Table 2. The GEE Results for Assessing the Concurrent Effects of Risk Factors on Growth Failure
VariablesEstimateSEOR (95% CI)P value
Teething (Ref. = No)2.590.2113.33 (8.79 - 20.21)< 0.001
Discontinuation of breastfeeding (Ref. = No)3.320.2227.60 (17.97 - 42.40)< 0.001
Diarrhea (Ref.= No)3.260.1926.18 (17.92 - 38.24)< 0.001
Respiratory infections (Ref. = No)3.210.1524.78 (18.48 - 33.21)< 0.001
Urinary tract infections (Ref. = No)3.080.4221.87 (9.50 - 50.30)< 0.001
Fever (Ref. = No)1.071.602.92 (0.13 - 67.16)0.502
Time of initiation of complementary foods- (0.75 - 0.97)0.014

Abbreviations: Ref., reference category; SE, standard error.

The only significant risk factors at a significance level of α = 0.05 were teething (P < 0.001), presence of diarrhea (P < 0.001), respiratory infections (P < 0.001), discontinuation of breastfeeding (P < 0.001), urinary tract infections (P < 0.001) and time of initiation of complementary foods (P = 0.014).

Finally, the Bayesian multilevel logistic regression model was used for determining the factors related to the growth failure during the specified time and accounting for the variations among the health centers and the children under study. It should be noted that the parameters attained convergence with a total of 235,000 iterations, excluding the initial 30,000 iterations as the burn-in period. The plots of autocorrelations within a chain were also checked for fixed and random effects. These plots did not show high autocorrelations for all parameters after a specific lag (Figure 1).

Autocorrelation Plots for all Simulated Parameters of Fixed and Random Effects
Figure 1. Autocorrelation Plots for all Simulated Parameters of Fixed and Random Effects

Table 3 displays the posterior details, including the means and standard deviations, Monte Carlo error, and the 95% posterior intervals for this model. From the 95% credible intervals (CrI) of fixed effects demonstrated in this table, only the presence of diarrhea (95% CrI: 0.705 - 3.312), discontinuation of breastfeeding (95% CrI: 0.77 - 5.96), and respiratory infections (95% CrI: 2.07 - 4.61) were significantly related to growth failure. In addition, the reported results for random effects reveals that there was a significant random effect (heterogeneity) at the child level (95% CrI: 0.75 - 7.82), but the variation in centers was extremely small (95% CrI: 0.004 - 4.22). The estimate of the proportion of variance (ICC) indicated that 10% of the total variance was attributable to the variation between centers, and 42% was attributable to variation at the children’s level.

Table 3. Results of Point Estimates for Risk Factors in Growth Failure and Variance Components Using the Bayesian Hierarchical Logistic Regression Model
ParametersMeanaSD bORMC Errorc2.5%d97.5%d
Fixed effects
Teething (Ref. = No)-1.911.970.150.031-6.641.08
Discontinuation of Breastfeeding (Ref. = No)3.401.3229.960.0140.775.96
Diarrhea (Ref. = No)2.060.667.840.0040.703.31
Respiratory infections (Ref. = No)3.360.6528.800.0032.074.61
Urinary tract infections (Ref. = No)2.221.519.210.018-0.855.05
Fever (Ref. = No)1.561.354.760.016-1.244.07
Time of initiation of complementary foods (Ref. = No)
Random effects
σ2u0i (Between children)2.891.88-0.050.757.82
σ2v0ij (Between centers)0.701.19-0.0100.0044.22

Note: Ref., reference category.

aPosterior mean.

bposterior standard deviation.

cMonte Carlo error which measures the variability of each estimate due to the simulation.

dThe Bayesian central credibility interval is based on the 2.5th and 97.5th percentile points of the posterior distribution.

5. Discussion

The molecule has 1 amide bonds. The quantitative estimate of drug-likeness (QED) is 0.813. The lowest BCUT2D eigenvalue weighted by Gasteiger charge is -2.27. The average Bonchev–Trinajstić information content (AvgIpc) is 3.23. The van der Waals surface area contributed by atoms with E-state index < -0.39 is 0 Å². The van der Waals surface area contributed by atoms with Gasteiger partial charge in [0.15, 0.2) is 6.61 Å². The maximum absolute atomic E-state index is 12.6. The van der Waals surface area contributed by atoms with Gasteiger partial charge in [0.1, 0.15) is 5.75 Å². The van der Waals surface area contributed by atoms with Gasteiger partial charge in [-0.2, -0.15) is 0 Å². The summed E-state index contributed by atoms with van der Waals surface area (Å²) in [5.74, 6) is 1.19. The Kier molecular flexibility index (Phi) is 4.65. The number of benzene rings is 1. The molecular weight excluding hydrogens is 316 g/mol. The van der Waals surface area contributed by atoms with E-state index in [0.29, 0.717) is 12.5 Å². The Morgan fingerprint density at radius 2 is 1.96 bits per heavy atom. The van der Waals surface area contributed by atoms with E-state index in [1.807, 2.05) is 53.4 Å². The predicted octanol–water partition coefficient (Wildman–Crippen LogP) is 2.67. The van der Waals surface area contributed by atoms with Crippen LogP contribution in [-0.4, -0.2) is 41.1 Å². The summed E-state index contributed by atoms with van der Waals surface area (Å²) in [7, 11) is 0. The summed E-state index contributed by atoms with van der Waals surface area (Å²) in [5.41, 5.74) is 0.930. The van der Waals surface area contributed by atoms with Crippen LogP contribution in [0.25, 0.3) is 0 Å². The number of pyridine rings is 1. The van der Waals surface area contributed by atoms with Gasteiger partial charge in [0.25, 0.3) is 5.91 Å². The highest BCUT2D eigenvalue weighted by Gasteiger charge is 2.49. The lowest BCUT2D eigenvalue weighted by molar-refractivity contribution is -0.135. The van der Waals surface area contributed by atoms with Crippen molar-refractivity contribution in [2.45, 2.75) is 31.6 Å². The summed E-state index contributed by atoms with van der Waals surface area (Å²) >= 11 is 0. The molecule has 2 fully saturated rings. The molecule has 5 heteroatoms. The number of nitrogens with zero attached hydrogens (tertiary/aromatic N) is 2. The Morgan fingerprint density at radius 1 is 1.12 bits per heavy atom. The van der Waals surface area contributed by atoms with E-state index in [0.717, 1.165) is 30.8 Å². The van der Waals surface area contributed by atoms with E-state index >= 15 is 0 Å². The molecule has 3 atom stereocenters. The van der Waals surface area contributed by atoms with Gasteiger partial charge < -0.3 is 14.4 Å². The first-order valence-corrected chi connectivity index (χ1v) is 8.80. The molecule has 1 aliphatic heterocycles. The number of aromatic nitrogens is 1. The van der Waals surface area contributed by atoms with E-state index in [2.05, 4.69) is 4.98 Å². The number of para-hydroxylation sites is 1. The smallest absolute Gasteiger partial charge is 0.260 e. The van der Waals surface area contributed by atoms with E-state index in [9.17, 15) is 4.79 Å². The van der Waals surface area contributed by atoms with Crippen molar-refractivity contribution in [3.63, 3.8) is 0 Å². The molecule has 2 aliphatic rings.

This study attempted to estimate the prevalence of growth failure and investigated the most significant risk factors associated with growth failure in children under two years using a Bayesian multilevel logistic regression model. Diagnosing and treating a child who fails to thrive should focus on identifying any underlying problems that may be causing the condition. Thus, it is important to determine whether FTT results from internal medical problems or factors in the environment. Since, the first two years of a child’s life are an essential period of rapid development and growth, detecting and evaluating risk factors which interfere with growth failure is a very important issue during infancy.

The research presented here revealed that the overall prevalence of growth failure in the children under study was 49.4%. This means that almost half of the children experienced growth failure during their first 24 months of age. Depending on which definition of FTT is used, the prevalence of growth failure is different in various parts of the world (7, 17). The prevalence of stunting increases gradually until about 24 months of age, after which the prevalence remains steady. Stunting affects 34% of children under five years of age (almost 195 million, or one in three children) and approximately half of these children live in south Asia. More than 90% of the world’s stunted children are living in Africa and Asia, which are the countries with the highest stunting rate at 41% and 36%, respectively (24). Likewise, 10 countries account for 60% of the children in the developing world who suffer from wasting, and more than one third of the developing world’s children who are wasting live in India. There are similar reports on the prevalence of stunting and wasting in additional countries, such as Abidoye and Sikabofori’s (25) study on Nigeria (40.8% and 36.7% of children below two years of age experiencing stunting and wasting, respectively) and the work of Phengxay et al. (8) in Laos (54% and 6% for nutritional stunting and wasting, respectively).

Mahyar et al. in 2010 reported a prevalence rate of 11.5% and 0.7%, respectively, for stunting and wasting in children aged between 0 - 24 months in Qazvin, Iran (7). According to report in 2004, prevalence rates of 20.3% and 4.9% were found for stunting and wasting in children under five years of age in Karaj, Iran (3).